Qatar is considering buying into UK lending firms Lloyds Banking Group and RBS and have proceeded with discussions about investing in Britain, according to Qatari PM Sheikh Hamad bin Jassim bin Jabr al Thani. Both Lloyds and RBS are partially owned by the state.
When al Thani was asked directly about investing in Lloyds and RBS, the PM replied that Qatar is open to investments within the UK and is currently involved in discussions.
The PM of Qatar, who also serves as the chief executive for Qatar Investment Authority (or QIA), the sovereign wealth fund for the nation, commented on these Qatar acquisitions during a press conference alongside Britain’s PM David Cameron.
Through the QIA Qatar owns stakes in many businesses including Barclays Bank, German automobile maker Porsche and J Sainsbury of the retail market.
At the beginning of February the Qatar Holding unit of the QIA made investments into Credit Suisse-issued contingent convertible bonds.
QIA has made several highly profiled investments including acquiring Harrods in London, a globally known landmark and business giant. That deal was worth £1.5 billion.
The analysts are forecasting that the QIA will be focusing more on Asian markets, as well as emerging markets in other areas. It is said that the QIA will need to move away from these high-profiled assets in order to have better diversification and capture a sustainable pattern of growth. In 2010 the QIA invested more funds into the Agricultural Bank of China.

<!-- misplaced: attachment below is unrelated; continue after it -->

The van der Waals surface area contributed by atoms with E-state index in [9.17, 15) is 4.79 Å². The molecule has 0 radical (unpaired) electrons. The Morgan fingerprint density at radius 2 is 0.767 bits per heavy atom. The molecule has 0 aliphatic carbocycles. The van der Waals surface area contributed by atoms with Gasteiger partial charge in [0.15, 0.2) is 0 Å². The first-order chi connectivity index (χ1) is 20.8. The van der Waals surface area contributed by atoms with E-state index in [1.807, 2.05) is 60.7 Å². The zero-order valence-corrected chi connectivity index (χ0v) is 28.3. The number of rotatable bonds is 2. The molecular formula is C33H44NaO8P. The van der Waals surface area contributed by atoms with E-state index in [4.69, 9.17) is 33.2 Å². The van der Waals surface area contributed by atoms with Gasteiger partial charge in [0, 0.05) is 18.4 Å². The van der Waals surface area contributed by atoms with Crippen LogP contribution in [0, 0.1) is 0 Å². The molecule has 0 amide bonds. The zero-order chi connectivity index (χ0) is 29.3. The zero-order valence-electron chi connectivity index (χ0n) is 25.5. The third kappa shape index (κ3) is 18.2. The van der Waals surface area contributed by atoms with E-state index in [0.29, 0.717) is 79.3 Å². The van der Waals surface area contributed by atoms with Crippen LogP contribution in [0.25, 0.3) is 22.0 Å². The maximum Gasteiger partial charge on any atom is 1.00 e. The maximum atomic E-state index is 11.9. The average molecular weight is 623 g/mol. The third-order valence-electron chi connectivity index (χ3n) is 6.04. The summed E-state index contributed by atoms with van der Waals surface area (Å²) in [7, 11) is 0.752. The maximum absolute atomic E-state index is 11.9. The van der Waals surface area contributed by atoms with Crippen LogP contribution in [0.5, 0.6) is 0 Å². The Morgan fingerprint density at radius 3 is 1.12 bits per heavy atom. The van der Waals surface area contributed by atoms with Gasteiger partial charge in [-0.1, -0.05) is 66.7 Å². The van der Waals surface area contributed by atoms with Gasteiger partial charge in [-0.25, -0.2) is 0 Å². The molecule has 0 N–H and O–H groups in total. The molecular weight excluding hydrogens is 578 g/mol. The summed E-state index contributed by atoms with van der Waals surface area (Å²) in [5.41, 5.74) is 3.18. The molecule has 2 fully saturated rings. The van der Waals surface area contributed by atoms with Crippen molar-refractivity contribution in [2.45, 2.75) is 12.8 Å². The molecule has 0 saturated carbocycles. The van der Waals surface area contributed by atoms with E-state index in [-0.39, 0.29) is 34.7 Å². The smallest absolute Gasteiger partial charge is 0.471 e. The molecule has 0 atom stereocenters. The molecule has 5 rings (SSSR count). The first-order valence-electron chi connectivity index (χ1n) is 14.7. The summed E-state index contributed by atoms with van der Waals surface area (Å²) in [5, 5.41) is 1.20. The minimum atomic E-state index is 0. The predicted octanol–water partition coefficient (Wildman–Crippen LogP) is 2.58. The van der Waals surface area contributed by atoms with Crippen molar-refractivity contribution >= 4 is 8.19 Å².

The UK government holds about an 83 percent stake in RBS, while their stake in Lloyds sits at 40.6 percent. Both of these banking firms were bailed out by the government in the recent crisis. The government holdings in Lloyds and RBS are now being managed by the UKFI, a group formed especially for this task.
The UKFI would not comment on al Thani’s remarks regarding Lloyds and RBS. The UK government will likely sell off the holdings in the two banks, but not until the ICB (Independent Commission on Banking) releases its final report on the banking sector this coming September. The UK commission was set up in order to probe the sector and examine the possibility of splitting the leading lenders in the UK. Execs from the UKFI recently stated to the British politicians that shares in Lloyds and RBS would be put up for sale in rising markets, which indicates that all of the broader stock market slumps will have an impact on those plans.Paul Holdsworth, Staff Writer, Gulf Jobs Market News